“It really does base itself on supply and demand. We’re drinking about a tanker every thirteen minutes,” said professor Scott Tinker, director of the Bureau of Economic Geology in the University of Texas.

He said a tanker amounts to about 50 Olympic-size swimming pools.

Concerns about reduced supply often lead to jumps in price, Tinker said. The Organization of the Petroleum Exporting Countries, OPEC, is a primary actor in determining the price of crude oil as its members produce about 58 percent of the world’s supply, according to their website.

“Political turmoil in the oil supply areas — most notably the Middle East of late — causes prices to go up,” geological sciences professor Charles Groat said. “They also go up when domestic production is threatened as it was during the moratorium on offshore drilling that followed the BP Macondo oil spill.”

According to the Energy Information Administration, other factors that reflect price differences between states and regions are tax policies, distance from refineries, refinery maintenance issues and competition between gas stations.

As gas prices increase, drivers must adapt to the higher cost of transportation.

“I have to live week by week and put in 10 dollars at a time,” human development and family sciences junior Devon Debord said.

Debord has also reduced her gasoline usage in smaller ways such as opening her car windows instead of turning on the air conditioning.

Debord said there are benefits to wholesale store clubs that offer discounts to members who use their gasoline pumps.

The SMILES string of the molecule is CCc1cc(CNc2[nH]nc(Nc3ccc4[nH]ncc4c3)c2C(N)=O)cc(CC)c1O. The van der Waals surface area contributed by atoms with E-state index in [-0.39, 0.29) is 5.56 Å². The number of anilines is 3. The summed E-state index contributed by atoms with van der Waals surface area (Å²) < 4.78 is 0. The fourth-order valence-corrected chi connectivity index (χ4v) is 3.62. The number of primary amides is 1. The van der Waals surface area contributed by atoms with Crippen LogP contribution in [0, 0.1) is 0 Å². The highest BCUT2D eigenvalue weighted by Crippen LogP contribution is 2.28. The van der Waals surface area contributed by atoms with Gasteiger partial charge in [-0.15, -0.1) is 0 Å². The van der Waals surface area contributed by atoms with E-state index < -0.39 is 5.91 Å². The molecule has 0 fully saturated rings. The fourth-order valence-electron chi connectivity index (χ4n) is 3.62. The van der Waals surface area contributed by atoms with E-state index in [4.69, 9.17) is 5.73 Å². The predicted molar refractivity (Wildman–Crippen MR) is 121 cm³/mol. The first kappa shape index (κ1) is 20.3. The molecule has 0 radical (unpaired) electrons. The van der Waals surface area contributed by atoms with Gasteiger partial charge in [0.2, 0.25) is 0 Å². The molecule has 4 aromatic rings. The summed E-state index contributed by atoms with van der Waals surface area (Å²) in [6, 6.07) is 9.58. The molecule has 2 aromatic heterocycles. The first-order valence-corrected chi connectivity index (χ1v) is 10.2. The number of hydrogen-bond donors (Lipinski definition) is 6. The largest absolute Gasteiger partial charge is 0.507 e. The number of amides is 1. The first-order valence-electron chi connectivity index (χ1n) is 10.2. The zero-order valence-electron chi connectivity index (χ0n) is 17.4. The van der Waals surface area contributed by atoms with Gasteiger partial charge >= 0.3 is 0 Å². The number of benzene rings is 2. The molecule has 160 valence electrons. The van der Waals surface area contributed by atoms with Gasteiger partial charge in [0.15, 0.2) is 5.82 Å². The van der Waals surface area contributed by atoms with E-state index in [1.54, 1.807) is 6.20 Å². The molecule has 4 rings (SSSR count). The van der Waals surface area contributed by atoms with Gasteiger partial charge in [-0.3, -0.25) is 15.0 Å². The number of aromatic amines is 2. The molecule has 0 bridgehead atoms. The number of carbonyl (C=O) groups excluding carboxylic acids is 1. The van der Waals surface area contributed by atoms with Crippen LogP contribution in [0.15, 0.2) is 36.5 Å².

Tinker said the price of a gallon of gas is still “remarkably affordable” when compared to what the same amount of other more easily obtainable liquid products, such as milk or water.

“There’s so much that goes on to get that gallon of gasoline to us that’s very expensive and very risky,” Tinker said.


Originally printed on 6/9/2011 as Gasoline prices, decline, far from low

UT Bureau of Economic Geology director Scott Tinker drew nearly 300 people to a lecture on global energy consumption and usage.

Tinker’s lecture at the Blanton Museum of Art on Wednesday could appear on film as part of a documentary on the present and future state of energy consumption. The Arco Films production team has been working with Tinker on the 90-minute film since early 2009.

“I have two college-aged kids, and they’re always sending me videos on YouTube,” Tinker said. “So you could say that’s kind of how the idea
took root.”

Putting together a video to showcase this research was also a way for Tinker to get information to a broader audience and a bigger demographic.
“We wanted to show what the future of energy would be in a realistic world, not an ideal one,” said film producer and director Harry Lynch.

Lynch’s team shot more than 500 hours of footage throughout 10 different countries for the movie, which aims to show the viewer unfamiliar aspects of the energy production process. For example, many people are unaware of the high costs that go into creating and distributing energy, Tinker said.

“We’re really spoiled in how cheap energy is, whether it’s the cost of electricity or the amount of money that we spend on a gallon of gas,” he said. “We get excited when a gallon of gas turns to $4, but there’s a tremendous amount of work that goes into bringing that gas from underground to
the consumer.”

Geology senior Michael Nieto attended the talk and said he agrees with the idea that the general public needs more education about
energy conservation.

“People in general don’t really take into consideration the effects of using day-to-day technologies,” Nieto said. “It would be good for students to see this video because it’s good to be more aware about how your life affects the environment.”

The public should be able to view the documentary, which will accompany a large website, later this year.

“We’ve actually screened a rough cut of the movie and had an original score written,” said Tinker. “We hope to be finished in May, when we’ll take the finished product to a distributor. Hopefully, you’ll see it as a feature length film on HBO and then on the DVD markets.”